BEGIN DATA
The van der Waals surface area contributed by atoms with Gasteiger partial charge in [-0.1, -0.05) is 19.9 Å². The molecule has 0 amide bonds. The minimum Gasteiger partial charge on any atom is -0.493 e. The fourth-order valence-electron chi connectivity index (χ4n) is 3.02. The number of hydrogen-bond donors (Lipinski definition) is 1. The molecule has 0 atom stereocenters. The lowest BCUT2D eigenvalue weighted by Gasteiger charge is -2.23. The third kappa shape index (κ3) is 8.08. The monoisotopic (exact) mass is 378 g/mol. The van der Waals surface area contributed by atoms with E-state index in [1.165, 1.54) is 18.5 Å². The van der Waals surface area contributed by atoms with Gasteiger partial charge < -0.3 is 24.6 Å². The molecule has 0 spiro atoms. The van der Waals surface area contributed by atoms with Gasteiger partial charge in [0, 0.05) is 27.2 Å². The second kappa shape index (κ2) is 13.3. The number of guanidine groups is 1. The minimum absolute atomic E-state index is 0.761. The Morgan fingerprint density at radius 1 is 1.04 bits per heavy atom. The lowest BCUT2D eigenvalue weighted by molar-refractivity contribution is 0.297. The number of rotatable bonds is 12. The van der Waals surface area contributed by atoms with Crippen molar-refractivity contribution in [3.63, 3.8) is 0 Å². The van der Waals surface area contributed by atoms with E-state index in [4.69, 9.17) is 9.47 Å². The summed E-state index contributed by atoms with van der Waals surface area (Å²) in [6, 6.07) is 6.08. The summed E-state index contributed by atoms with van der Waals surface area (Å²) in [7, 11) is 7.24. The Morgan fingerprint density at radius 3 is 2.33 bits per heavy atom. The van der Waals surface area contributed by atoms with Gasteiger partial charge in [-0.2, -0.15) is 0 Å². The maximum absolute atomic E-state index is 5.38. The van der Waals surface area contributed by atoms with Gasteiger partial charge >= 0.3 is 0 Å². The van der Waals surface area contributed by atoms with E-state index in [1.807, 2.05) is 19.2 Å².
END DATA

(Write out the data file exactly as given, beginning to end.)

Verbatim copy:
The van der Waals surface area contributed by atoms with Gasteiger partial charge in [-0.1, -0.05) is 19.9 Å². The molecule has 0 amide bonds. The minimum Gasteiger partial charge on any atom is -0.493 e. The fourth-order valence-electron chi connectivity index (χ4n) is 3.02. The number of hydrogen-bond donors (Lipinski definition) is 1. The molecule has 0 atom stereocenters. The lowest BCUT2D eigenvalue weighted by Gasteiger charge is -2.23. The third kappa shape index (κ3) is 8.08. The monoisotopic (exact) mass is 378 g/mol. The van der Waals surface area contributed by atoms with E-state index in [1.165, 1.54) is 18.5 Å². The van der Waals surface area contributed by atoms with Gasteiger partial charge < -0.3 is 24.6 Å². The molecule has 0 spiro atoms. The van der Waals surface area contributed by atoms with Gasteiger partial charge in [0, 0.05) is 27.2 Å². The second kappa shape index (κ2) is 13.3. The number of guanidine groups is 1. The minimum absolute atomic E-state index is 0.761. The Morgan fingerprint density at radius 1 is 1.04 bits per heavy atom. The lowest BCUT2D eigenvalue weighted by molar-refractivity contribution is 0.297. The number of rotatable bonds is 12. The van der Waals surface area contributed by atoms with Crippen molar-refractivity contribution in [3.63, 3.8) is 0 Å². The van der Waals surface area contributed by atoms with E-state index in [4.69, 9.17) is 9.47 Å². The summed E-state index contributed by atoms with van der Waals surface area (Å²) in [6, 6.07) is 6.08. The summed E-state index contributed by atoms with van der Waals surface area (Å²) in [7, 11) is 7.24. The Morgan fingerprint density at radius 3 is 2.33 bits per heavy atom. The van der Waals surface area contributed by atoms with Gasteiger partial charge in [-0.2, -0.15) is 0 Å². The maximum absolute atomic E-state index is 5.38. The van der Waals surface area contributed by atoms with Gasteiger partial charge >= 0.3 is 0 Å². The van der Waals surface area contributed by atoms with E-state index in [1.807, 2.05) is 19.2 Å².